Today it’s just a ruin on the north side of the River Forth.
But Kennetpans Distillery, near Kincardine in central Scotland, was once the largest distillery in the country and is said to be the “birthplace” of the Scottish whisky industry.
The distillery was founded in the early 18th century by brothers John and James Stein. The buildings which survive today probably date from the 1770s. (See a map to the site here.)
They were in production until the site closed in 1825. The site then started to fall into disrepair – and internal machinery and fittings removed.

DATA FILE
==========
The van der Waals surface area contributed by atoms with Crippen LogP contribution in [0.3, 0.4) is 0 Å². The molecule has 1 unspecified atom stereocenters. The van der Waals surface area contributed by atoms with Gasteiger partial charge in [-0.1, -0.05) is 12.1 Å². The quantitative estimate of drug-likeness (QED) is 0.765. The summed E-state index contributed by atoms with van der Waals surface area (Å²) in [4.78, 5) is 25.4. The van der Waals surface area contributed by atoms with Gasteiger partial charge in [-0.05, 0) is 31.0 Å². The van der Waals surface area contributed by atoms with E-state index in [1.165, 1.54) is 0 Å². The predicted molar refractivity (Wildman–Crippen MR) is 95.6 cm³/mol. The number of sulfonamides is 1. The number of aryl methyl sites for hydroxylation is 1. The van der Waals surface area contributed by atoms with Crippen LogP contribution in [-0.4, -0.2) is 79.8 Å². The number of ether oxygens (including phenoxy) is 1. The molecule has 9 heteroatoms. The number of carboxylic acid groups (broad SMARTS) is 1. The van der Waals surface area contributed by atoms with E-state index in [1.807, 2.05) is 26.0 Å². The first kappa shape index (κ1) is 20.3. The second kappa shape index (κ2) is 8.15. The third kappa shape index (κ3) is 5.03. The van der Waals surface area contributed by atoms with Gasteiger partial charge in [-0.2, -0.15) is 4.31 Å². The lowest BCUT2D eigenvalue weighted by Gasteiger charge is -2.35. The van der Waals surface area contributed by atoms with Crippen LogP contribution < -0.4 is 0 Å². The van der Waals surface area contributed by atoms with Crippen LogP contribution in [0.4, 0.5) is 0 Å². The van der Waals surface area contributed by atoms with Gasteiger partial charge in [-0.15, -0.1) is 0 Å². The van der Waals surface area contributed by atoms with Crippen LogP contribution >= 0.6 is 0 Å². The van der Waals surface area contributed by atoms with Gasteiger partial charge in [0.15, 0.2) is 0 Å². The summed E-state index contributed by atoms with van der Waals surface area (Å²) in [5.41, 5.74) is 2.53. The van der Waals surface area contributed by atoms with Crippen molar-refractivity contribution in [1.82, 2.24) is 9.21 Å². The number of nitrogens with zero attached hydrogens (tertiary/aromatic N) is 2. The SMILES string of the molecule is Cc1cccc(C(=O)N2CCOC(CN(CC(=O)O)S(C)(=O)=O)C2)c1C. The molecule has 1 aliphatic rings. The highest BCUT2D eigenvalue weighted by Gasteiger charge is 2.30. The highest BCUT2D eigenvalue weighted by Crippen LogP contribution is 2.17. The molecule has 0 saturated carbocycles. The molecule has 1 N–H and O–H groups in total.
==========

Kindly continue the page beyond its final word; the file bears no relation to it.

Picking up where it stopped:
There have also been events to explain the buildings’ history to local people.
This video from the Inner Forth Landscape Initiative gives more information.
Find out more
- The Kennetpans Trust website
- The Scotsman: “Ruined whisky distillery gets a new lease of life”
- Alloa Advertiser: “Project to restore ‘origin of Scottish Whisky’ at Kennetpans”
- Travels With A Kilt: Kennetpans Distillery
- The Inner Forth Landscape Initiative
- Kennetpans Distillery: The Site and the Wider Landscape
- Video: Kennetpans: The Birthplace of Scotch Whisky Distilling